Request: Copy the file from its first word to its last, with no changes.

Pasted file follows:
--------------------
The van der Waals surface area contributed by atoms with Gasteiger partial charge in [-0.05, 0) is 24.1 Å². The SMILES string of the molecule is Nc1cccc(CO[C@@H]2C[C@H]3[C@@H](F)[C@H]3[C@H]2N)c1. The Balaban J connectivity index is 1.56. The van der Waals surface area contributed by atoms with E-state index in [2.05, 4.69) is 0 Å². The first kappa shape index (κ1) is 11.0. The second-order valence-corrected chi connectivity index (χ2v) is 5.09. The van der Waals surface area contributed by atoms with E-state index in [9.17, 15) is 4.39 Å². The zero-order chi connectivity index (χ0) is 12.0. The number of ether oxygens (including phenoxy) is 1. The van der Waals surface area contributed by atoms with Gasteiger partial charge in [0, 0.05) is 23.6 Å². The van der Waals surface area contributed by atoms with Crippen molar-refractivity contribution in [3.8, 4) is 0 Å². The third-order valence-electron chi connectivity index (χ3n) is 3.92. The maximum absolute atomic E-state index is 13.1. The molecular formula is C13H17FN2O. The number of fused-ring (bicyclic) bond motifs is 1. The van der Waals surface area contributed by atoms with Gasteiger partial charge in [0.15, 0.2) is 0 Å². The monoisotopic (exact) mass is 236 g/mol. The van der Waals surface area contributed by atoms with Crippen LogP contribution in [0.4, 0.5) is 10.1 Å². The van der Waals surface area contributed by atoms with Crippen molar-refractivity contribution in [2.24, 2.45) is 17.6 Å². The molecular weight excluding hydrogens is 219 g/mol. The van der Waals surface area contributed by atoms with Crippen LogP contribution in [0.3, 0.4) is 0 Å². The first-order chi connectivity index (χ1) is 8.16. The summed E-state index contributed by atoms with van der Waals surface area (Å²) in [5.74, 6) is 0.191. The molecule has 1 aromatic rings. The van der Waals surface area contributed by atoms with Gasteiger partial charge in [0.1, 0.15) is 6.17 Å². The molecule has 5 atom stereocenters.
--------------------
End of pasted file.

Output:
The van der Waals surface area contributed by atoms with Gasteiger partial charge in [-0.05, 0) is 24.1 Å². The SMILES string of the molecule is Nc1cccc(CO[C@@H]2C[C@H]3[C@@H](F)[C@H]3[C@H]2N)c1. The Balaban J connectivity index is 1.56. The van der Waals surface area contributed by atoms with E-state index in [2.05, 4.69) is 0 Å². The first kappa shape index (κ1) is 11.0. The second-order valence-corrected chi connectivity index (χ2v) is 5.09. The van der Waals surface area contributed by atoms with E-state index in [9.17, 15) is 4.39 Å². The zero-order chi connectivity index (χ0) is 12.0. The number of ether oxygens (including phenoxy) is 1. The van der Waals surface area contributed by atoms with Gasteiger partial charge in [0, 0.05) is 23.6 Å². The van der Waals surface area contributed by atoms with Crippen molar-refractivity contribution in [3.8, 4) is 0 Å². The third-order valence-electron chi connectivity index (χ3n) is 3.92. The maximum absolute atomic E-state index is 13.1. The molecular formula is C13H17FN2O. The number of fused-ring (bicyclic) bond motifs is 1. The van der Waals surface area contributed by atoms with Gasteiger partial charge in [0.15, 0.2) is 0 Å². The monoisotopic (exact) mass is 236 g/mol. The van der Waals surface area contributed by atoms with Crippen LogP contribution in [0.4, 0.5) is 10.1 Å². The van der Waals surface area contributed by atoms with Crippen molar-refractivity contribution in [2.24, 2.45) is 17.6 Å². The molecular weight excluding hydrogens is 219 g/mol. The van der Waals surface area contributed by atoms with Crippen LogP contribution in [0.3, 0.4) is 0 Å². The first-order chi connectivity index (χ1) is 8.16. The summed E-state index contributed by atoms with van der Waals surface area (Å²) in [5.74, 6) is 0.191. The molecule has 1 aromatic rings. The van der Waals surface area contributed by atoms with Gasteiger partial charge in [0.1, 0.15) is 6.17 Å². The molecule has 5 atom stereocenters.